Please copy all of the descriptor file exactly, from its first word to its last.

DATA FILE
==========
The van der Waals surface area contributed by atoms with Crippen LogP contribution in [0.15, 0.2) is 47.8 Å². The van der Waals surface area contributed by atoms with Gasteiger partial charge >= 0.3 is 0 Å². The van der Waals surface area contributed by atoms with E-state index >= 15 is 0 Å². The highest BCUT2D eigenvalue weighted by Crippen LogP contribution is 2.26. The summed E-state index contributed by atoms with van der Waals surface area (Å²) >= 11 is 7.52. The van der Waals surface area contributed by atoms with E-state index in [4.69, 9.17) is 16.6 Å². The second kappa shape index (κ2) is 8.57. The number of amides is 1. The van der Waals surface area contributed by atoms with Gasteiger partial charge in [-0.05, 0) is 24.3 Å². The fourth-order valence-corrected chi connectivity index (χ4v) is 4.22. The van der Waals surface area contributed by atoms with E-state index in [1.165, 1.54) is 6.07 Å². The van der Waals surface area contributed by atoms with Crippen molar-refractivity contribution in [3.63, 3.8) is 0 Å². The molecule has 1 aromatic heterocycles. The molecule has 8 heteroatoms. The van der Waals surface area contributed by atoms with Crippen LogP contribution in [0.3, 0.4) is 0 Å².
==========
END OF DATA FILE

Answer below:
The van der Waals surface area contributed by atoms with Crippen LogP contribution in [0.15, 0.2) is 47.8 Å². The van der Waals surface area contributed by atoms with Gasteiger partial charge >= 0.3 is 0 Å². The van der Waals surface area contributed by atoms with E-state index >= 15 is 0 Å². The highest BCUT2D eigenvalue weighted by Crippen LogP contribution is 2.26. The summed E-state index contributed by atoms with van der Waals surface area (Å²) >= 11 is 7.52. The van der Waals surface area contributed by atoms with E-state index in [4.69, 9.17) is 16.6 Å². The second kappa shape index (κ2) is 8.57. The number of amides is 1. The van der Waals surface area contributed by atoms with Gasteiger partial charge in [-0.05, 0) is 24.3 Å². The fourth-order valence-corrected chi connectivity index (χ4v) is 4.22. The van der Waals surface area contributed by atoms with E-state index in [1.165, 1.54) is 6.07 Å². The van der Waals surface area contributed by atoms with Crippen molar-refractivity contribution in [3.63, 3.8) is 0 Å². The molecule has 1 aromatic heterocycles. The molecule has 8 heteroatoms. The van der Waals surface area contributed by atoms with Crippen LogP contribution in [0.3, 0.4) is 0 Å².